Surely one of the most surreal sights one can witness while walking through the forest is the Indian Coral Tree. Leafless in winter, the tree takes on a ghost like appearance with its light grey almost white bark, disappearing and reappearing through the evening mist. The trees appearance takes an even more macabre turn when in early summer it sprouts scarlet buds that are needle like and resemble the blood drenched claws of some otherworldly beast. However, when these buds bloom and the tree is covered in delicate flowers it looks like it bears a resplendent, ruby crown.
Numerous Birds flock to feast on these blossoms these include; Mynahs , Drongos, flowerpeckers and sunbirds. Another common visitor is the Vernal Hanging Parrot that feeds on the flowers while hanging upside down; the green feathers of the small bird contrasts beautifully against the bright red of the tree in bloom. A similar play of colours can be seen when Parakeets alight on the tree but they come in flocks of up to six or seven individuals at a time and briefly there is a pleasant noisy confusion as the birds gossip while they eat.
Woe to the weary traveller who decides to use this tree as a rest stop though. The pale bark is lined with rows of curved spines. These spines however make the tree very hospitable towards vines and creepers. This fact is often taken advantage of by farmers who use this tree to grow pepper, vanilla and betel vines.
The tree is very fast growing and can be propagated by simply planting a freshly cut branch into the ground. The broad leaves which grow back in the latter, hotter part of summer provide shade and when the rains begin, they provide shelter. These leaves are then shed during winter when shade and shelter are no longer required and on the ground, they act as mulch which protects the ground from desiccation during the dry months. In addition to this the leaves enrich the soil with vital nutrients when they decompose.
The Indian Coral belongs to the leguminous family of plants. This family possesses a unique ability, that of nitrogen fixation. The tree forms a symbiotic relationship with a group of bacteria known as Rhizobia. It is these bacteria that actually fix the nitrogen and the tree in return furnishes for the bacteria, living quarters in the form of root nodules, and provides the bacteria with nutrients such as sugars and other compounds. Nitrogen fixation is a process by which atmospheric nitrogen is made available for use by living organisms. Fixing by soil bacteria is one of two means by which this is accomplished the other being lightning strikes which break the inert nitrogen molecules allowing them to then dissolve in rain water. This fixed nitrogen is then made available to be utilized by other plants when the leaves are shed and broken down in the soil.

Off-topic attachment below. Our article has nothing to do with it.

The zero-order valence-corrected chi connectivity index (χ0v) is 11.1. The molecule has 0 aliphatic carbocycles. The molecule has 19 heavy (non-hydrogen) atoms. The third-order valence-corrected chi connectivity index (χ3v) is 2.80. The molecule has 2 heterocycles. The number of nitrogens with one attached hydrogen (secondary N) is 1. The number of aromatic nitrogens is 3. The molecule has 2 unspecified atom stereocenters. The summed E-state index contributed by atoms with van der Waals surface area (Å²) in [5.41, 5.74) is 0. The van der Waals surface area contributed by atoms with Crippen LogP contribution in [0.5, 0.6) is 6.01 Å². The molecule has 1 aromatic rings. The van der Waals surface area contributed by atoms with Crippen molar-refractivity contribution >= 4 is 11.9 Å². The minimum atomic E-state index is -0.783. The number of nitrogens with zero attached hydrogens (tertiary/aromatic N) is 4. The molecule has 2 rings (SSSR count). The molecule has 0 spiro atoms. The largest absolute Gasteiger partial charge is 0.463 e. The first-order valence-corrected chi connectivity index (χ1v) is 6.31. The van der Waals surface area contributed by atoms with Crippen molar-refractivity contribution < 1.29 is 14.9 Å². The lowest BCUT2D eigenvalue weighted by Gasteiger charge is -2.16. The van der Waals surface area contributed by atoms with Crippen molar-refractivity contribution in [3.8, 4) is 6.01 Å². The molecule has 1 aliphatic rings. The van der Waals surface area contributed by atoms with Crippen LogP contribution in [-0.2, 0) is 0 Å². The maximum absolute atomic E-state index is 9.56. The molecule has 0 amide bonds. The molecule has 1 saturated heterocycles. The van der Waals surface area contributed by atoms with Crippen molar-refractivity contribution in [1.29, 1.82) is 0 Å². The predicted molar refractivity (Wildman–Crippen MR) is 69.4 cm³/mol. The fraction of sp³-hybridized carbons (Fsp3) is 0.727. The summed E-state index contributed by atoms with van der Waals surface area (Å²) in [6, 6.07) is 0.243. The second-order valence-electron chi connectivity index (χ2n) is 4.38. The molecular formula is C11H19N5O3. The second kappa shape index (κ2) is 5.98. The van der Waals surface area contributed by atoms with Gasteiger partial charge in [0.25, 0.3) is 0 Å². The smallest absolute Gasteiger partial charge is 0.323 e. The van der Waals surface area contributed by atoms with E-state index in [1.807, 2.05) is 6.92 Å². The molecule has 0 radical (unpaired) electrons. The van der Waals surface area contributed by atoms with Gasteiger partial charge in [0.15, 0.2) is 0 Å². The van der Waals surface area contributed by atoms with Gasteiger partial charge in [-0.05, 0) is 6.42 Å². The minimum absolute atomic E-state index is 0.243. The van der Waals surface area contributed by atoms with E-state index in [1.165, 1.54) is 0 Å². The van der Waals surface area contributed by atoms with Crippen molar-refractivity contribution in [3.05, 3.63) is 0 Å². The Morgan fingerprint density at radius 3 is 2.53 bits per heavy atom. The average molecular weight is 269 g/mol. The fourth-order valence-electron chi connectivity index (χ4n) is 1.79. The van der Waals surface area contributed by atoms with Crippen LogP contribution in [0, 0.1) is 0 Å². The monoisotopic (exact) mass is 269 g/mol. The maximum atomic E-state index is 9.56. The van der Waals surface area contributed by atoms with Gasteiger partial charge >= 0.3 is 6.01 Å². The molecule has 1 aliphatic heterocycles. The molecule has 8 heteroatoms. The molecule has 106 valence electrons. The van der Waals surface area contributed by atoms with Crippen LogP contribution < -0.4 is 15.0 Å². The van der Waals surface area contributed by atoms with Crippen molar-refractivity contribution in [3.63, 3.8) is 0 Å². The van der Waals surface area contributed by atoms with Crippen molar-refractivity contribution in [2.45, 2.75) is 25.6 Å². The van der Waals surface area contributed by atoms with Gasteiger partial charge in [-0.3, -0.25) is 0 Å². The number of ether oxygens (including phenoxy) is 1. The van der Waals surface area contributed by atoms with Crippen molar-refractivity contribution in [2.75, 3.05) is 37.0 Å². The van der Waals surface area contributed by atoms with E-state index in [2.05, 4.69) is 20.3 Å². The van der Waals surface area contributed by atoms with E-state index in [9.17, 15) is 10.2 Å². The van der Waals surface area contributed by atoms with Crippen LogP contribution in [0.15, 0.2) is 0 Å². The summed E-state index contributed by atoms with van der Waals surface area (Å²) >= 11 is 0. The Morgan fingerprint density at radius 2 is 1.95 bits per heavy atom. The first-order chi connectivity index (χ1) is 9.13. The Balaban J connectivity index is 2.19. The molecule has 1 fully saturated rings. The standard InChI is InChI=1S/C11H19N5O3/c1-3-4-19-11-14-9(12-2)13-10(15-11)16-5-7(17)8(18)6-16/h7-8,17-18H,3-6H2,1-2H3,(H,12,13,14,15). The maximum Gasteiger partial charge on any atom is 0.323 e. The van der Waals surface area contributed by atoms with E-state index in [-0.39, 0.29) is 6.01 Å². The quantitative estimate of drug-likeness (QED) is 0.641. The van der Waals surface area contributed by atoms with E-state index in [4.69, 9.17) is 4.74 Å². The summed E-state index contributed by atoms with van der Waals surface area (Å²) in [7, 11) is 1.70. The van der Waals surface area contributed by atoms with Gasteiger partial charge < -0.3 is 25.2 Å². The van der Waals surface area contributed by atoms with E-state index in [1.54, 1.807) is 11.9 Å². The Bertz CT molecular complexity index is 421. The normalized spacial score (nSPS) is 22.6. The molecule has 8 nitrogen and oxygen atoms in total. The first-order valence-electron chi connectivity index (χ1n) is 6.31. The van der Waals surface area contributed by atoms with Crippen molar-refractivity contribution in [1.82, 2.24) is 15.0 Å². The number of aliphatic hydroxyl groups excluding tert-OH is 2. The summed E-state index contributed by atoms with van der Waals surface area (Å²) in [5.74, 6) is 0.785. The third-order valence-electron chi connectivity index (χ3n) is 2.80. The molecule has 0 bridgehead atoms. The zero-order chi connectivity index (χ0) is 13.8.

The flowers are mostly pollinated by birds and soon turn into pods. The fleshy parts of the pod are consumed by many animals, especially arboreal mammals. The seed however is ignored and not eaten by anything as it is toxic. Therefore, if the seed is not dispersed by some animal that has perhaps, carried a pod some distance away from the tree then its only option is to fall to the ground directly below the parent tree. This would be fine; however, the tree does not do well in shade and hence grows poorly under its mother’s canopy. So, the tree has evolved an ingenious strategy to combat this problem it has evolved to grow nearby water bodies like streams and lakes and sometimes even beside the sea shore. The tree can withstand high moisture levels in the soil and can even survive in waterlogged conditions. By doing this the tree ensures that at least some of its seeds are dispersed by water. The seeds too have evolved for this as they float and are resistant to salt water. By travelling through water in this manner the tree has colonized many of the areas in its range. Surprisingly this tree which grows near water bodies and is typically found in areas with moderate to high levels of rainfall can also endure periods of drought like condition for months at a time.
So this forest beauty, in addition to serving highly important ecological functions is also a truly versatile wonder.
(About the author: Sagar is an aspiring writer and an avid nature enthusiast. He has a degree in Chemistry, Environmental Science and Zoology. He has been part of survey of amphibian diversity in aggro forests of Karnataka’s Western Ghats, conducted several awareness talks on identification of common snakes and role of reptiles in the ecosystem)
FLOWERS OF INDIA- Erythrina variegata-Indian Coral Tree www.flowersofindia.net
ARUNACHALA LAND- Erythrina Indica-Coral Tree arunachalaland.blogspot.com
Tropical Plants Database, Ken Fern. tropical.theferns.info. <tropical.theferns.info/viewtropical.php? id=Erythrina+variegata>